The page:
Now it's time to install our first PHP application, phpMyAdmin. This is a complete web front-end for MySQL that let's you create, delete, modify, and do just about anything else to any and all MySQL databases. Here are a few warnings to get you started. As with any powerful tool, be careful. Don't muck around in the database called mysql or MySQL itself may come to a screeching halt. If you want to experiment, then create your own database and play there. Leave databases connected to applications you need alone. And, finally, here's a word about security. We plugged a hole in MySQL to keep outsiders out yesterday. When you install phpMyAdmin, you're letting them right back in unless you complete all the steps outlined here. You also will want to RTFM (read the manual) and decide for yourself whether additional security measures are warranted because of where your machine is placed. If you are sitting in the middle of a fraternity house and half of your brothers belong to the 'Nerd of the Month' Club, all bets are off. If you're in a private residence with fairly trustworthy relatives around, the security outlined here is probably enough to keep someone from hacking into your new Mac. End of Sermon.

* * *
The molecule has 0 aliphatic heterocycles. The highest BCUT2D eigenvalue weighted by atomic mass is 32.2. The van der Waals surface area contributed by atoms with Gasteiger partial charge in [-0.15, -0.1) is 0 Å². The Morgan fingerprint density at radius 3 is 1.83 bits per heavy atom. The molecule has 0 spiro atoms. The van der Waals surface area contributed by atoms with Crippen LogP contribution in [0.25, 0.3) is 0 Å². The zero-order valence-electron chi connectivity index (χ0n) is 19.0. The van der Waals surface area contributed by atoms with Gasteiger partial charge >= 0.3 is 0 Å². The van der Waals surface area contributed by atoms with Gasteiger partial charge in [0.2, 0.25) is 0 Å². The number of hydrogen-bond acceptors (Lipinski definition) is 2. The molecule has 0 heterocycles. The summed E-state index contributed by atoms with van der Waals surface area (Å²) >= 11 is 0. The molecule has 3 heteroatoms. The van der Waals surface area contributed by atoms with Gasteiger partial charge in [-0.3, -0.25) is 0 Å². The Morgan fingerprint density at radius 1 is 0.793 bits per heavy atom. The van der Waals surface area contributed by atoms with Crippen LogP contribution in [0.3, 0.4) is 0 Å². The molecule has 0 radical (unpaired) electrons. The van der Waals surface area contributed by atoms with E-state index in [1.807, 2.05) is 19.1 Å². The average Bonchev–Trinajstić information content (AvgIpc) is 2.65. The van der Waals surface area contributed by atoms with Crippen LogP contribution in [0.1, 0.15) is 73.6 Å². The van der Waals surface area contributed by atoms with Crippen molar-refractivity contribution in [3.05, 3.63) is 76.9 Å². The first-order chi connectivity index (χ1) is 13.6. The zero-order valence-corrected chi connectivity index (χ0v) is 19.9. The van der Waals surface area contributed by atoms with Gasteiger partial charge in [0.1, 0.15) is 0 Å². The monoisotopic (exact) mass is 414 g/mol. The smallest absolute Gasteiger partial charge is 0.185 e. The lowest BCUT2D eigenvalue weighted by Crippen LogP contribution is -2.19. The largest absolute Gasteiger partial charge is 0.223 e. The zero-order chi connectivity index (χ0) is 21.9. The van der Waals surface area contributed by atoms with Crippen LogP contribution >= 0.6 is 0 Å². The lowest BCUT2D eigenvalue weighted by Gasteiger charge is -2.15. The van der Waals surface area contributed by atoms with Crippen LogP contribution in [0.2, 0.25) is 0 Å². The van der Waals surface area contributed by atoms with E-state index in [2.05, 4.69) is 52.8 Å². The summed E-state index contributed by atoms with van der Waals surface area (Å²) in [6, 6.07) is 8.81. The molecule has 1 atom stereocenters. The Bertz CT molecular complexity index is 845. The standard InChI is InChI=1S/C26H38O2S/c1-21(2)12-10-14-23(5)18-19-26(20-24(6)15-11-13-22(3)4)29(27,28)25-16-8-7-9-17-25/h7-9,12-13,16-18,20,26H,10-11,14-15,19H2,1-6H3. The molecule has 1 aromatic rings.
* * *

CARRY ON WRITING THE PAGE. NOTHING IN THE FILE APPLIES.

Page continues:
By now you should know the drill fairly well. First, make sure your Mac is running Mac OS X v10.3 and is up to date with Apple patches. Second, we need to download the phpMyAdmin software. Go to the Sofotex web site and click Download Now. Be patient for a few seconds, and your download should begin automatically. If not, choose a mirror site from the list. This will deposit a phpMyAdmin tarball (.tar) on your desktop which should decompress into a folder named phpMyAdmin-2.6.1. If not, double-click on the tarball to decompress it. Now let's open the folder by double-clicking on it. Find the config.inc.php file and Control-Click on it and choose to open it with TextEdit. When the file opens, choose File/Print and print just pages 1 through 4 of the file. While your file is printing, click on the Apple, choose System Preferences, click on the Sharing folder, and then click on the words "Personal Web Sharing." Be careful not to deselect the option or you'll shut down your web server. Now look at the bottom of the display and write down the IP address that's shown after the words "View this computer's website at http://." Press Command-Q to close your System Preferences window. Click in your TextEdit window and then press Command-Q to close it as well. Now close the phpMyAdmin-2.6.1 folder. Click once on the folder's file name and rename it to php and press enter. Now we're going to drag the folder to its permanent home. Open a Finder window, click on your local hard disk icon, and move to /Library/WebServer/Documents. Now drag and drop the php folder from your desktop into the Documents folder, which is as you'll recall the root folder for your computer's web server. Open a web browser, and go to http://localhost/php/. Assuming your Apache web server and your MySQL server are running, you should see a snazzy phpMyAdmin web page with at least the name of your mysql database in the left column and a bunch of nasty, red security messages at the bottom of the screen. If not, check to be sure Apache and MySQL are both running. As the red messages say, YOUR SYSTEM IS NOT SECURE at this point so don't be quitting just yet. Close the web browser, and let's plug the security hole. You're gonna need those four pages you printed and the IP address you wrote down.